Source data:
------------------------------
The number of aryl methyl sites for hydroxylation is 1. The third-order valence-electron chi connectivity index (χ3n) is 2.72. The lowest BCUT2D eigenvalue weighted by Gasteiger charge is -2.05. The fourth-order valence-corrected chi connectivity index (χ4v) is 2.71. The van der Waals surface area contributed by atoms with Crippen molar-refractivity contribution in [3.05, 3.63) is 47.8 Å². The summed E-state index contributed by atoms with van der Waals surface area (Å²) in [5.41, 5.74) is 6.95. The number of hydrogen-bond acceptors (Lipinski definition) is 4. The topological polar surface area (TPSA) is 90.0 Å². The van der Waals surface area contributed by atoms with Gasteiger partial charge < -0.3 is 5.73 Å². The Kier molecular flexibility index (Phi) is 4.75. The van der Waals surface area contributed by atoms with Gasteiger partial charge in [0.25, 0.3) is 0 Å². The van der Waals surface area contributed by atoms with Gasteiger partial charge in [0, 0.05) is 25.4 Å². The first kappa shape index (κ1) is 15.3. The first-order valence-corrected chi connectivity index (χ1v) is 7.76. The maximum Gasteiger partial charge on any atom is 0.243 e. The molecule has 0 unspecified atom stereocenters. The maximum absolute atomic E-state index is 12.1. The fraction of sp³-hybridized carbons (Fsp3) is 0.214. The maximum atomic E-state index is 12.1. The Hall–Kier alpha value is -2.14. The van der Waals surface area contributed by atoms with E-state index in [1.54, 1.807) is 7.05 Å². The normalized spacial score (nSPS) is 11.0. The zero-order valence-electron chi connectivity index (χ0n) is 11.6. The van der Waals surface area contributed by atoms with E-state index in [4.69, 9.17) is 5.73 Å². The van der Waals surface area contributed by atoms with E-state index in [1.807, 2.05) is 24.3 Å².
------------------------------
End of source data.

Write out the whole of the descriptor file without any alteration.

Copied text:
The number of aryl methyl sites for hydroxylation is 1. The third-order valence-electron chi connectivity index (χ3n) is 2.72. The lowest BCUT2D eigenvalue weighted by Gasteiger charge is -2.05. The fourth-order valence-corrected chi connectivity index (χ4v) is 2.71. The van der Waals surface area contributed by atoms with Crippen molar-refractivity contribution in [3.05, 3.63) is 47.8 Å². The summed E-state index contributed by atoms with van der Waals surface area (Å²) in [5.41, 5.74) is 6.95. The number of hydrogen-bond acceptors (Lipinski definition) is 4. The topological polar surface area (TPSA) is 90.0 Å². The van der Waals surface area contributed by atoms with Gasteiger partial charge < -0.3 is 5.73 Å². The Kier molecular flexibility index (Phi) is 4.75. The van der Waals surface area contributed by atoms with Gasteiger partial charge in [0.25, 0.3) is 0 Å². The van der Waals surface area contributed by atoms with Gasteiger partial charge in [0, 0.05) is 25.4 Å². The first kappa shape index (κ1) is 15.3. The first-order valence-corrected chi connectivity index (χ1v) is 7.76. The maximum Gasteiger partial charge on any atom is 0.243 e. The molecule has 0 unspecified atom stereocenters. The maximum absolute atomic E-state index is 12.1. The fraction of sp³-hybridized carbons (Fsp3) is 0.214. The maximum atomic E-state index is 12.1. The Hall–Kier alpha value is -2.14. The van der Waals surface area contributed by atoms with E-state index in [1.54, 1.807) is 7.05 Å². The normalized spacial score (nSPS) is 11.0. The zero-order valence-electron chi connectivity index (χ0n) is 11.6. The van der Waals surface area contributed by atoms with E-state index in [4.69, 9.17) is 5.73 Å². The van der Waals surface area contributed by atoms with E-state index in [1.807, 2.05) is 24.3 Å².